- The Washington Times - Friday, July 15, 2022

Rep. Alexandria Ocasio-Cortez urged the White House to take action on climate change after Democrats’ last hope for a climate bill derailed in the Senate.

The New York Democrat said congressional failure to pass climate change legislation makes it President Biden’s responsibility to do something.

“We have communicated over a dozen executive orders to the president,” Ms. Ocasio-Cortez said Friday. “Everything from declaring a national emergency to using his authority to really shaping his approach to how fossil fuels get authorized, how vehicles are authorized, there’s [power] in the executive branch and I think it is time to use it.”

Ms. Ocasio-Cortez’s demand for presidential action comes after Sen. Joe Manchin III pulled his support for climate and tax provisions, effectively killing those items in a party-line spending bill that had been negotiated for months. 

The West Virginia Democrat, who is a key vote in the 50-50 split Sente, said his main concern was worsening the inflation rate, which hit a 41-year record high of 9.1% in June.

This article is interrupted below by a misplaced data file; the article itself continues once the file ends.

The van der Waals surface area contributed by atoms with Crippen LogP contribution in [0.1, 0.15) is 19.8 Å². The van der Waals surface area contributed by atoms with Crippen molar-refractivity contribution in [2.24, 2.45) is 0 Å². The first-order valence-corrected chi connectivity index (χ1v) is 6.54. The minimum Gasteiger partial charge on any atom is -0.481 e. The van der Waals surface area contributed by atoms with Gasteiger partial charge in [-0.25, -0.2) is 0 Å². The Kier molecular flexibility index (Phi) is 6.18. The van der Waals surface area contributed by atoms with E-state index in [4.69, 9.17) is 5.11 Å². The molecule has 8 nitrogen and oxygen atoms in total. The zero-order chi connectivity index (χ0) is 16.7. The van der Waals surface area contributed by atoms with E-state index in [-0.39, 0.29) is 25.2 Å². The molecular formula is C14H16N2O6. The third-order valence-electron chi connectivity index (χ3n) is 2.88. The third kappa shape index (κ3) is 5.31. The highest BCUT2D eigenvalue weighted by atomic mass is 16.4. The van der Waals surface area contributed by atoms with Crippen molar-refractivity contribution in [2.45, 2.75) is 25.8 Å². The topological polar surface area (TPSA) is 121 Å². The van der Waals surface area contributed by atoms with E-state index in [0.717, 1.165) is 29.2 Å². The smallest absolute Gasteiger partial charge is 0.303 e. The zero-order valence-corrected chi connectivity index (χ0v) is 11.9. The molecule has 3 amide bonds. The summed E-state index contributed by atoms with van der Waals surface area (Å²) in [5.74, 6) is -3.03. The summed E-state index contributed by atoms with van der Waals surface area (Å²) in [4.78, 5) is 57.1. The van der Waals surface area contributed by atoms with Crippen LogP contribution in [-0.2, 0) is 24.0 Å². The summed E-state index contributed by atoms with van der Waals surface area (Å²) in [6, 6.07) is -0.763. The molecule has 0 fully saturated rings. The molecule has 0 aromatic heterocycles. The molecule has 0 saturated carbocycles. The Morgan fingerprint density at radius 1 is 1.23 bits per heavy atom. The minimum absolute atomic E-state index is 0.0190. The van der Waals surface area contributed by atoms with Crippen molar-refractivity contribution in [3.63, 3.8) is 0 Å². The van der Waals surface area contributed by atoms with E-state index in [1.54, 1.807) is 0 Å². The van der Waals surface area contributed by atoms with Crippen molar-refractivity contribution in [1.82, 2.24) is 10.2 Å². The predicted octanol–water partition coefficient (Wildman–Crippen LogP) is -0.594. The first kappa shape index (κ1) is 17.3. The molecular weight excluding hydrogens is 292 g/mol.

Ms. Ocasio-Cortez said inflation rates were supply-driven and blamed corporations and big banks for the rise in U.S. prices, rather than government spending which some economists say has added to inflation.

“The Federal Reserve and big banks are trying to convince the whole country and dupe everyday Americans that inflation is happening because the government did too much for them,” she said. 

She also said if Mr. Biden did not pursue executive action, it would show voters that Democrats did not deliver on promises.

“We really need to use our executive authority to show the American people that when you give Democrats power, we will use it,” Ms. Ocasio-Cortez said. “We have tried. The president has tried every single legislative path possible, and it is not working in the Senate.”

Constitutionally, Congress is the governmental body that has the spending power, meaning Mr. Biden is limited in what he can do when it comes to spending money.

• Mica Soellner can be reached at msoellner@washingtontimes.com.

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